I was actually able to destroy two of the pirate fleets and then failed utterly in attempting to rid the seas of the final group. I figured the game would provide me a hint of what to do next or allow for purchasing additional ships. Unfortunately, the game simply left me staring into the blue seas without any indicators of a game over or any hint of what to do next. I had some funds left and decided to purchase additional ships at my only accessible city of Port Royale. After fast forwarding the game's time for quite awhile, it turned out that boat yards don't receive ships every few days or even months. After spending all my funds on one ship and failing again to the last pirate group, my frustration level was already reaching its maximum. Swallowing my pride and keeping back the anger of failure, I left the the Adventure path in hopes that the Trader campaign would hopefully be easier and more similar to my preferred style of gameplay.


Mid-life sea crisis
I quickly finished the same introduction tutorials and noticed the small changes in the cinematic movies for the Trader path and was confident I had now picked the right choice. After completing a series of missions trading supplies to various settlements and creating basic trade routes, I was finally expanding my small convoy into a mighty fleet and gaining a good amount of profit. The Trader missions soon evolved into managing both the settlement of Port Royale and a neighboring island village that struggled with its amount of resources and citizens. I was able to solve the settlement's food issues and soon began expanding its infrastructure with new houses and farms.

Unfortunately, my funds soon began to run dry from various construction projects as well as my trading routes were failing to produce additional profits. My funds eventually fell into a downward spiral into negative numbers with again no hints or guides on how to turn my failure into some sort of success. The frustration from my short-lived days of an adventurer again began to creep in as both the Caribbean seas and successful AI-controlled trading fleets laughed at my continued failures.

Stranded at sea
In hindsight, there were a few occasions of enjoyment nestled in-between the patches of frustration and failure. I genuinely had a great time with managing the flow of trading resources between settlements and trying to determine how to gain the most profit based on the needs of other nations in the Caribbean seas. The overlay map functioned great when planning trading routes and searching for settlements that provided the most quantity of particular resources. Even the often confusing real-time battle encounters were entertaining as both fleets of ships engaged in loud and brutal sea combat.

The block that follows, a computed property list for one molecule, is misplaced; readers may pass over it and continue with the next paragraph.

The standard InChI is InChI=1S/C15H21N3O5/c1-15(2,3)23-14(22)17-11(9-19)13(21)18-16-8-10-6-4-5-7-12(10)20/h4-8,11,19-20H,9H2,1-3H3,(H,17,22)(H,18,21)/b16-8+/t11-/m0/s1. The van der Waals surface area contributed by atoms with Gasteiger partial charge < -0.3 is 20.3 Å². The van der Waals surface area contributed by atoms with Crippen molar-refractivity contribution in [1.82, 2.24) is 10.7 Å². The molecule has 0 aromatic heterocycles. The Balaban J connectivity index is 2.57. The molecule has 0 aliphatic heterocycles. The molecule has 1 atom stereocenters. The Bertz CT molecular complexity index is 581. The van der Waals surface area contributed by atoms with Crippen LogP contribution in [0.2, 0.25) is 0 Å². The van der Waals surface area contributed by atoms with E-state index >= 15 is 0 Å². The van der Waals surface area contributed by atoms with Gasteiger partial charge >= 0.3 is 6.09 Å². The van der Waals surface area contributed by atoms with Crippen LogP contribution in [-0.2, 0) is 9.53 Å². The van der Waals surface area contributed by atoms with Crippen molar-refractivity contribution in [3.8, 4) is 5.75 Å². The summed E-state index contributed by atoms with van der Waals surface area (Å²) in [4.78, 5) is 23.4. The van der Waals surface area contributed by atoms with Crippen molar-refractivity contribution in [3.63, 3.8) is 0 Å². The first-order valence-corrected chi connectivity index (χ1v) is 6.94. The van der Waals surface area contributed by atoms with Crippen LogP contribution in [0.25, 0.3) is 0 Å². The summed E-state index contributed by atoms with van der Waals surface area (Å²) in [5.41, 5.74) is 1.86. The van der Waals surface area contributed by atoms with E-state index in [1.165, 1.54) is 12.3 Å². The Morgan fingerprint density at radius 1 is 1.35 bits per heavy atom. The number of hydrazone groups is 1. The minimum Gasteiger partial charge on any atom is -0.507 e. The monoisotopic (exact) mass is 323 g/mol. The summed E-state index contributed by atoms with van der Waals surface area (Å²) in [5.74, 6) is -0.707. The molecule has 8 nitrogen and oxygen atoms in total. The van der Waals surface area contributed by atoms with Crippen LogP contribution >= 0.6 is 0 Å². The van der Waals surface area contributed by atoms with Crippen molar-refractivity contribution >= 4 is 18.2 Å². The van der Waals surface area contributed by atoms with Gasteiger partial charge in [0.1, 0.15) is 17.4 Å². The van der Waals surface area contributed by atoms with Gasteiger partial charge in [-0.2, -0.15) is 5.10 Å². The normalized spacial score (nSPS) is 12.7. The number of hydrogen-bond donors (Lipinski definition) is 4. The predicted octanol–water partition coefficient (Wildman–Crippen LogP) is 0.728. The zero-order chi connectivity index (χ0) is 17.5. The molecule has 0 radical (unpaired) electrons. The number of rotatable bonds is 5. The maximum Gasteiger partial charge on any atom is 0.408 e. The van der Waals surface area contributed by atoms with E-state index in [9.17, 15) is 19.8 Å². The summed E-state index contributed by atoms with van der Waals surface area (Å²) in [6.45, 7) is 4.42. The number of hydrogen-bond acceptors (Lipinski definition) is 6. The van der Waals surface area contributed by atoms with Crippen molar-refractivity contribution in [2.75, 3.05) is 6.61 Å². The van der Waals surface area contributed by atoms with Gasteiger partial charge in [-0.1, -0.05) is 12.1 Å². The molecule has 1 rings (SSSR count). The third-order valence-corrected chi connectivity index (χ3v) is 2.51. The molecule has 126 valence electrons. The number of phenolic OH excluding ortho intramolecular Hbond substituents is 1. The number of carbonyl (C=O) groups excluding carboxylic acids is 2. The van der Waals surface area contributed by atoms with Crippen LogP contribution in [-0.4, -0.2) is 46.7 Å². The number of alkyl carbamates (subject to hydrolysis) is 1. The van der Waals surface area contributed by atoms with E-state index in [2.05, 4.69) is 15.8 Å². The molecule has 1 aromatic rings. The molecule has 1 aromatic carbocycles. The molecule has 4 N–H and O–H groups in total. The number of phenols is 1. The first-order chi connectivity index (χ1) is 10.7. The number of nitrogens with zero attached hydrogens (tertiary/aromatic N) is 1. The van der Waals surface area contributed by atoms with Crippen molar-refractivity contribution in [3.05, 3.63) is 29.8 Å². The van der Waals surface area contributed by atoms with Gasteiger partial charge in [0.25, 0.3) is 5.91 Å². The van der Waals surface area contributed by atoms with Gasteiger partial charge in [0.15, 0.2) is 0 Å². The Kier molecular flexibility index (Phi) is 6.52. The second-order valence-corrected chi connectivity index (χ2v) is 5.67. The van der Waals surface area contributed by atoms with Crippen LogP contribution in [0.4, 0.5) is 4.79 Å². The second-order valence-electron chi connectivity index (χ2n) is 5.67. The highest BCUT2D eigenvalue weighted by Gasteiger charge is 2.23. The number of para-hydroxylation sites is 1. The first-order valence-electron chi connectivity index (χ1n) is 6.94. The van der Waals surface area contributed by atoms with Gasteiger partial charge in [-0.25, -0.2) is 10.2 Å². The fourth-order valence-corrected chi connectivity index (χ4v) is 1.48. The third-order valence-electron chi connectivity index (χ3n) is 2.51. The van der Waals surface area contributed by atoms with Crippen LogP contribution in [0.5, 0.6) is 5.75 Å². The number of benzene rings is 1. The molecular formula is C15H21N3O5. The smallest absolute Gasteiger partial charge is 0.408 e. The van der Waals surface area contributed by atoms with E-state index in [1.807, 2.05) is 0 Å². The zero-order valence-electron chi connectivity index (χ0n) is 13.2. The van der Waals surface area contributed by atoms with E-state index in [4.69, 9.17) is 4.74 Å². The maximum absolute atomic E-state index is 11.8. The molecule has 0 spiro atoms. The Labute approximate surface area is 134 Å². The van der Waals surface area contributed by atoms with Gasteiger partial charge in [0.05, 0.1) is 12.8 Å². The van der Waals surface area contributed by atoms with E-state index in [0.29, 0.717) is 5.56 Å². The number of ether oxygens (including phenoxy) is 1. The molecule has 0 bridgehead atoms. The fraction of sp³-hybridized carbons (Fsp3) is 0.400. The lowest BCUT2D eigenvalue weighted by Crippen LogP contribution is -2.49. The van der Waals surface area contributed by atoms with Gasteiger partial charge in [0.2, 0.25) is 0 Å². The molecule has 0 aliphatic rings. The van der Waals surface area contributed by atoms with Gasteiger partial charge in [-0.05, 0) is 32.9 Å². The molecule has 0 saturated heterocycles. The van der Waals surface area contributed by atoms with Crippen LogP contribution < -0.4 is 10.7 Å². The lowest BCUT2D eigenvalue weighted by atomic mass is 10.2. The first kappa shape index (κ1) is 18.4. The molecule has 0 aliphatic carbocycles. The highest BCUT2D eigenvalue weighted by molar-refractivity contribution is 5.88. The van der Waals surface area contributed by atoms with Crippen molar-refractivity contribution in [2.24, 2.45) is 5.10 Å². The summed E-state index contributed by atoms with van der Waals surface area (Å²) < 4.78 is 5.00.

Port Royale 3 on the Xbox 360 simply seems as if the game should only be experienced on the PC with menus that are often confusing to navigate and graphics that are outdated when compared to other recent releases. Players expecting the same simplicity and entertaining gameplay of Tropico 4 from Kalypso Media will both be frustrated and disappointed. The tutorials provided are simply not enough in covering the game's often complex mechanics with trading resources and managing settlements. Even worse are the game's inability to properly communicate with the player on how to complete missions and what to do if they fail in completing the particular objectives. In both circumstances of playing the Adventure and Trader campaigns, I was left without any hint of how to proceed next when met with difficulties in completing missions.

By no means am I suggesting that Port Royale 3 is a broken or incomplete experience, but instead that success in the game requires a high degree of patience and ability to withstand continued frustration. As a fan of the real-time strategy genre and games that involve resource management and city expansion, it was truly disappointing to find that all of these were ruined by the game's poor console adaptation and lack of in-depth tutorials and in-game communication. Those that dare to venture into the Caribbean seas are warned that Port Royale 3 has a particular audience in mind and even those gamers will surely discover an often frustrating and difficult experience to overcome for its few moments of enjoyment.

Port Royale 3 from Gaming Minds Studios and Kalypso Media is available now for PC and Xbox 360.


* The product in this article was sent to us by the developer/company for review.

6.5
Mediocre
Port Royale 3 is an often frustrating experience as a result from its lack of in-game communication regarding both gameplay mechanics and mission objectives. Add a confusing controller setup and lackluster graphics, Port Royale 3 is a hard recommendation to even gamers that enjoy real-time strategy and city expansion gameplay. Longtime series fans might be the only audience capable of enjoying the few moments of genuine entertainment in Port Royale 3.